High voltage power supplies, while usually very reliable, can fail in actual use. When your high voltage DC power supply encounters a problem, it is critical to troubleshoot it effectively and promptly.

We will detail 3 common failures and their solutions: input voltage too high, output voltage too low, and output noise too loud. By understanding the root causes of these issues and taking appropriate measures to solve them, you can ensure the stable operation of your high voltage power supply.

3 Common Failures in Benchtop High Voltage DC Power Supply

High Voltage DC Power Supply Input Voltage Is Too High

When the input voltage of a high voltage DC power supply exceeds the rated range, it can cause serious problems. If the input voltage of a high voltage power supply is too high, it will not only cause the system to not work properly, but may even cause the circuit to burn out. So what usually causes DC power supply input voltage to be too high?

  • The output end is open or there’s no load.
  • The load on the output end is too light, less than 10% of the rated load.
  • The input voltage is too high or there is interference voltage.

To address this failure, adjustments can be made either to the load on the output end or to the input voltage range:

  • Ensure that the load on the output end is not less than 10% of the rated load. If the actual circuit might operate without a load, then a dummy load with a rated power of 10% should be connected in parallel at the output end.
  • Switch to an input voltage within a reasonable range. If interference voltage is present, consider adding a Transient Voltage Suppressor (TVS) diode or a voltage regulator in parallel at the input end.

DC High Voltage Power Supply Output Voltage Is Too Low

An excessively low output voltage can cause the entire system to malfunction. For instance, in microcontroller systems, a sudden increase in load can lower the supply voltage to the microcontroller, easily leading to a reset.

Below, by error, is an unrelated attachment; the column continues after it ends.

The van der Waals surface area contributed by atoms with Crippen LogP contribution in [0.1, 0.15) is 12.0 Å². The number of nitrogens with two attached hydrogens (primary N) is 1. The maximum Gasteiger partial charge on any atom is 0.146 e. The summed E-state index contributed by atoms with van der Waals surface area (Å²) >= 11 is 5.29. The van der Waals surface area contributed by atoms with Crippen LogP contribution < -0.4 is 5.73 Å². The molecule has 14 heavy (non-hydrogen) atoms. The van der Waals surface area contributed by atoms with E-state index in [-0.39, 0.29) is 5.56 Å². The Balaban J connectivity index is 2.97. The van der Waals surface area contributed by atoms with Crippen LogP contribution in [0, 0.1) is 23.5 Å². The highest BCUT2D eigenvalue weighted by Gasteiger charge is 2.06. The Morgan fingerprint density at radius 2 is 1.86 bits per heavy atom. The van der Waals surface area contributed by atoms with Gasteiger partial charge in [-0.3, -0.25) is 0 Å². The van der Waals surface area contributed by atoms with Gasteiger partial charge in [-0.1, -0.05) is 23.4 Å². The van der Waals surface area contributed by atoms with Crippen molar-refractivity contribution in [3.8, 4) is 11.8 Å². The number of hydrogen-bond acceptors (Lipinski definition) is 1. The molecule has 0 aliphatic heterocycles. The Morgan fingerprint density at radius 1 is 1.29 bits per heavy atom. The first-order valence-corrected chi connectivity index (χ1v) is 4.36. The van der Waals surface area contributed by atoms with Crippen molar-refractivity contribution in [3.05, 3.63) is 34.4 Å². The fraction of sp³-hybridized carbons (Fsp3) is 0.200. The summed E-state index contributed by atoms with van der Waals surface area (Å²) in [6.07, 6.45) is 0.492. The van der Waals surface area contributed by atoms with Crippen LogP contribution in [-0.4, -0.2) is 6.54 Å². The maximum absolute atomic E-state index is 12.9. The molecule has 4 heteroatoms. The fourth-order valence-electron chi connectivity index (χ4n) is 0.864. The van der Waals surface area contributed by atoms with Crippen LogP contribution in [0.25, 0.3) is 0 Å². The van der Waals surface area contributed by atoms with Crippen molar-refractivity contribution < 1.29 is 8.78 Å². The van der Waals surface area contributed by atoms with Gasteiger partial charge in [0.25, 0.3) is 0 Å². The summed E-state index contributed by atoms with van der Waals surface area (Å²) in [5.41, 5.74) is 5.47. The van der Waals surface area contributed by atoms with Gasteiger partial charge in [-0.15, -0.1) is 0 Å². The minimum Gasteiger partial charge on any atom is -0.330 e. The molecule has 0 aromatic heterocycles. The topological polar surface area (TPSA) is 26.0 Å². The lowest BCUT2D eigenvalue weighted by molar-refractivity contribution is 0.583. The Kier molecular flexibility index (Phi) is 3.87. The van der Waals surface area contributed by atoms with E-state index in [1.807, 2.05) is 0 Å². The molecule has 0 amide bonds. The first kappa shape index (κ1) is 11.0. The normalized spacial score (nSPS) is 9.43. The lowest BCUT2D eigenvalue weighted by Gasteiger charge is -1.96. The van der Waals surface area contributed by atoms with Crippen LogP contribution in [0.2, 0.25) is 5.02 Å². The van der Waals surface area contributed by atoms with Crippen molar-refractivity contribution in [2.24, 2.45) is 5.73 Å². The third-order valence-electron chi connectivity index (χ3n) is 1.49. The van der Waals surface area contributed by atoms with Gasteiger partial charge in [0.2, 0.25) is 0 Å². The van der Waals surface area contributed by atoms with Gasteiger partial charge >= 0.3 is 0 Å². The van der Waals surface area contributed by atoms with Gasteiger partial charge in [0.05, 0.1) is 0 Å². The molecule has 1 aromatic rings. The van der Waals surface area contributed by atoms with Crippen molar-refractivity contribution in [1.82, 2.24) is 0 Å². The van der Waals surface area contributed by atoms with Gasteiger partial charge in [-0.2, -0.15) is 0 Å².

When DC power supplies operate under low input voltage conditions for extended periods, the lifespan of the circuit can be significantly reduced. Therefore, issues of low output voltage should not be overlooked. So, what are the common causes of excessively low output voltage?

  • The input voltage is too low or the power is insufficient.
  • The output lines are too long or too thin, resulting in excessive line loss.
  • The voltage drop across the anti-reverse diode at the input is too large.
  • The input filter inductor is too large.

For this type of problem, it can be improved by adjusting the power supply or replacing the corresponding peripheral circuits:

  • Turn up the voltage or switch to a higher power input supply
  • Adjust the wiring, increase the cross-sectional area of the conductor, or shorten the length of the conductor to reduce internal resistance.
  • Use diodes with low on-state voltage drop.
  • Decrease the value of the filter inductor or reduce the internal resistance of the inductor.

High Voltage Power Supply Output Noise Is Too Loud

It’s well-known that noise is a key indicator of the quality of AC to DC power supplies. In application circuits, the design and layout of the power supply can also affect the output noise. So, what are the common causes of excessive output ripple noise?

  • The DC power supply is too close to noise-sensitive components in the main circuit.
  • Decoupling capacitors are not connected at the power input ends of noise-sensitive components in the main circuit.
  • In multi-channel systems, differential frequency interference occurs between the DC power supply modules of each channel.
  • The grounding is handled improperly.

For such issues, improvements can be made by isolating control modules from noisy components or applying decoupling capacitors in the main power circuit:

  • Keep power supply modules as far away as possible from noise-sensitive components in the main power circuit, or ensure proper separation between control modules and noise-sensitive components in the main power circuit.
  • Connect a 0.1μF decoupling capacitor at the switch power input end of noise-sensitive components in the main power circuit, such as A/D, D/A converters, or MCUs.
  • Use a multi-channel power supply module instead of several single-channel output modules to eliminate differential frequency interference.
  • Opt for a more distant grounding system and reduce the total area of the ground loop.

ETOMMENS, as a professional variable DC power supply manufacturer, not only produces a variety of bench high voltage power supplies but also offers customization services based on customer needs. With nearly a decade of operation, we have accumulated a wealth of expertise in DC power supply technology and manufacturing capabilities. We are equipped to help you create custom designs that meet your specific requirements.

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